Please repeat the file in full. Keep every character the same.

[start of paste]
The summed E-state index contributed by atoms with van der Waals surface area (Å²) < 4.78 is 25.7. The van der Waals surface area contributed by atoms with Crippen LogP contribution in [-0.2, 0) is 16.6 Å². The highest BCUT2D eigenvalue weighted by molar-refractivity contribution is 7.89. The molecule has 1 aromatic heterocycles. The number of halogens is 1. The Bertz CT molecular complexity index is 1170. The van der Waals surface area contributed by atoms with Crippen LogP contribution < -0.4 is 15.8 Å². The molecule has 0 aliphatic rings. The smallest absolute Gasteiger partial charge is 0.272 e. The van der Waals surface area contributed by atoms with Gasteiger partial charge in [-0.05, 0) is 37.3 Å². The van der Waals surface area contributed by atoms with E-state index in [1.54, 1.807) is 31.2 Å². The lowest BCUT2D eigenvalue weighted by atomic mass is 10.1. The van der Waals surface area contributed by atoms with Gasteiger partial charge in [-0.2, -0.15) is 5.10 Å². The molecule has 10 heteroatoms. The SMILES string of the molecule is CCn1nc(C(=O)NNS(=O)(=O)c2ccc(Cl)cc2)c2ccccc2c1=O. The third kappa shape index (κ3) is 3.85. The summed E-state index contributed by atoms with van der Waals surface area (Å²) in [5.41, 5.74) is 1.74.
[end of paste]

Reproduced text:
The summed E-state index contributed by atoms with van der Waals surface area (Å²) < 4.78 is 25.7. The van der Waals surface area contributed by atoms with Crippen LogP contribution in [-0.2, 0) is 16.6 Å². The highest BCUT2D eigenvalue weighted by molar-refractivity contribution is 7.89. The molecule has 1 aromatic heterocycles. The number of halogens is 1. The Bertz CT molecular complexity index is 1170. The van der Waals surface area contributed by atoms with Crippen LogP contribution < -0.4 is 15.8 Å². The molecule has 0 aliphatic rings. The smallest absolute Gasteiger partial charge is 0.272 e. The van der Waals surface area contributed by atoms with Gasteiger partial charge in [-0.05, 0) is 37.3 Å². The van der Waals surface area contributed by atoms with E-state index in [1.54, 1.807) is 31.2 Å². The lowest BCUT2D eigenvalue weighted by atomic mass is 10.1. The van der Waals surface area contributed by atoms with Gasteiger partial charge in [-0.2, -0.15) is 5.10 Å². The molecule has 10 heteroatoms. The SMILES string of the molecule is CCn1nc(C(=O)NNS(=O)(=O)c2ccc(Cl)cc2)c2ccccc2c1=O. The third kappa shape index (κ3) is 3.85. The summed E-state index contributed by atoms with van der Waals surface area (Å²) in [5.41, 5.74) is 1.74.